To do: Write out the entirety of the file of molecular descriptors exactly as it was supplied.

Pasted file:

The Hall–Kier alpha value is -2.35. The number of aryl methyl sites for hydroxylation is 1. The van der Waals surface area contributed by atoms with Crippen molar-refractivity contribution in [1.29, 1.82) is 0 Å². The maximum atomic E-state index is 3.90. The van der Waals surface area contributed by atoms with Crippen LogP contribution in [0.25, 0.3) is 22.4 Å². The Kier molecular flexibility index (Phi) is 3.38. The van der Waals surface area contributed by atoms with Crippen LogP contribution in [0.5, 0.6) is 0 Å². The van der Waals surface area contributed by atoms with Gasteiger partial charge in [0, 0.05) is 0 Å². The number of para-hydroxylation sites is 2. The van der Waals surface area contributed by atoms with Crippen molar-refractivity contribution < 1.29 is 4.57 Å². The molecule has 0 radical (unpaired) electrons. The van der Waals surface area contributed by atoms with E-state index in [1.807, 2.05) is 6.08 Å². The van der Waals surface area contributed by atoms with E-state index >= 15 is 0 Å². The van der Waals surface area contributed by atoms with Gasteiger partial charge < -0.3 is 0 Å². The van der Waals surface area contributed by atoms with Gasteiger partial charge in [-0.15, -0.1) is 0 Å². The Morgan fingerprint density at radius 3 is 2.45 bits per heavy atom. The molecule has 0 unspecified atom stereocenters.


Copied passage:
The Hall–Kier alpha value is -2.35. The number of aryl methyl sites for hydroxylation is 1. The van der Waals surface area contributed by atoms with Crippen molar-refractivity contribution in [1.29, 1.82) is 0 Å². The maximum atomic E-state index is 3.90. The van der Waals surface area contributed by atoms with Crippen LogP contribution in [0.25, 0.3) is 22.4 Å². The Kier molecular flexibility index (Phi) is 3.38. The van der Waals surface area contributed by atoms with Crippen LogP contribution in [0.5, 0.6) is 0 Å². The van der Waals surface area contributed by atoms with Gasteiger partial charge in [0, 0.05) is 0 Å². The number of para-hydroxylation sites is 2. The van der Waals surface area contributed by atoms with Crippen molar-refractivity contribution < 1.29 is 4.57 Å². The molecule has 0 radical (unpaired) electrons. The van der Waals surface area contributed by atoms with E-state index in [1.807, 2.05) is 6.08 Å². The van der Waals surface area contributed by atoms with E-state index >= 15 is 0 Å². The van der Waals surface area contributed by atoms with Gasteiger partial charge < -0.3 is 0 Å². The van der Waals surface area contributed by atoms with Gasteiger partial charge in [-0.15, -0.1) is 0 Å². The Morgan fingerprint density at radius 3 is 2.45 bits per heavy atom. The molecule has 0 unspecified atom stereocenters.